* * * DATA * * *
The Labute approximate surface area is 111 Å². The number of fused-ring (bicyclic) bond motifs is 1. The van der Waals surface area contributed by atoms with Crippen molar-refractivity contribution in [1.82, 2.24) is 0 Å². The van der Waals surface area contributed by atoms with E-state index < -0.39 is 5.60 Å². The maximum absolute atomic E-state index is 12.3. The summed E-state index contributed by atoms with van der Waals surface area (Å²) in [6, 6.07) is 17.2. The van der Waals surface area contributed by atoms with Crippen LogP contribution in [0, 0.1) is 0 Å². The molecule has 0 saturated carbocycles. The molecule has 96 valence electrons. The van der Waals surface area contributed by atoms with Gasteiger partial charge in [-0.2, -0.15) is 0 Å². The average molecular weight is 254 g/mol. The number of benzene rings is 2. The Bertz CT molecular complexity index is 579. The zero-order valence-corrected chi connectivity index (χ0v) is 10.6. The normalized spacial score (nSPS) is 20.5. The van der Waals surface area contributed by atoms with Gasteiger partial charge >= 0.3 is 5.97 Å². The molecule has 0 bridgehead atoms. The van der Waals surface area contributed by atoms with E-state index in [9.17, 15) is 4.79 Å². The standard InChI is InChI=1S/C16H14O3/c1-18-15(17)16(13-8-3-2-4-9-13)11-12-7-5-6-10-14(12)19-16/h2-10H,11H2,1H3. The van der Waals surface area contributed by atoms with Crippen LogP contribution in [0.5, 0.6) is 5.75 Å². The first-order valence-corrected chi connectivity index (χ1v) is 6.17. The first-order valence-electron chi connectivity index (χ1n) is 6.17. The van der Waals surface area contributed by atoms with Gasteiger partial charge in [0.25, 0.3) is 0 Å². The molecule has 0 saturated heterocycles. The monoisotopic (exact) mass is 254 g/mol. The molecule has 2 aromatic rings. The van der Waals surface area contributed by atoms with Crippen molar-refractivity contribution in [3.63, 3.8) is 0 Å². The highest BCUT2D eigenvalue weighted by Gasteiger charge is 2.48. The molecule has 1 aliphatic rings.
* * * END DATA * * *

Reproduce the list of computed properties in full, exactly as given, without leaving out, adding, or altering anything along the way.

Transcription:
The Labute approximate surface area is 111 Å². The number of fused-ring (bicyclic) bond motifs is 1. The van der Waals surface area contributed by atoms with Crippen molar-refractivity contribution in [1.82, 2.24) is 0 Å². The van der Waals surface area contributed by atoms with E-state index < -0.39 is 5.60 Å². The maximum absolute atomic E-state index is 12.3. The summed E-state index contributed by atoms with van der Waals surface area (Å²) in [6, 6.07) is 17.2. The van der Waals surface area contributed by atoms with Crippen LogP contribution in [0, 0.1) is 0 Å². The molecule has 0 saturated carbocycles. The molecule has 96 valence electrons. The van der Waals surface area contributed by atoms with Gasteiger partial charge in [-0.2, -0.15) is 0 Å². The average molecular weight is 254 g/mol. The number of benzene rings is 2. The Bertz CT molecular complexity index is 579. The zero-order valence-corrected chi connectivity index (χ0v) is 10.6. The normalized spacial score (nSPS) is 20.5. The van der Waals surface area contributed by atoms with Gasteiger partial charge >= 0.3 is 5.97 Å². The molecule has 0 bridgehead atoms. The van der Waals surface area contributed by atoms with E-state index in [9.17, 15) is 4.79 Å². The standard InChI is InChI=1S/C16H14O3/c1-18-15(17)16(13-8-3-2-4-9-13)11-12-7-5-6-10-14(12)19-16/h2-10H,11H2,1H3. The van der Waals surface area contributed by atoms with Crippen LogP contribution in [0.5, 0.6) is 5.75 Å². The first-order valence-corrected chi connectivity index (χ1v) is 6.17. The first-order valence-electron chi connectivity index (χ1n) is 6.17. The van der Waals surface area contributed by atoms with Gasteiger partial charge in [0.25, 0.3) is 0 Å². The molecule has 0 saturated heterocycles. The monoisotopic (exact) mass is 254 g/mol. The molecule has 2 aromatic rings. The van der Waals surface area contributed by atoms with Crippen molar-refractivity contribution in [3.63, 3.8) is 0 Å². The highest BCUT2D eigenvalue weighted by Gasteiger charge is 2.48. The molecule has 1 aliphatic rings.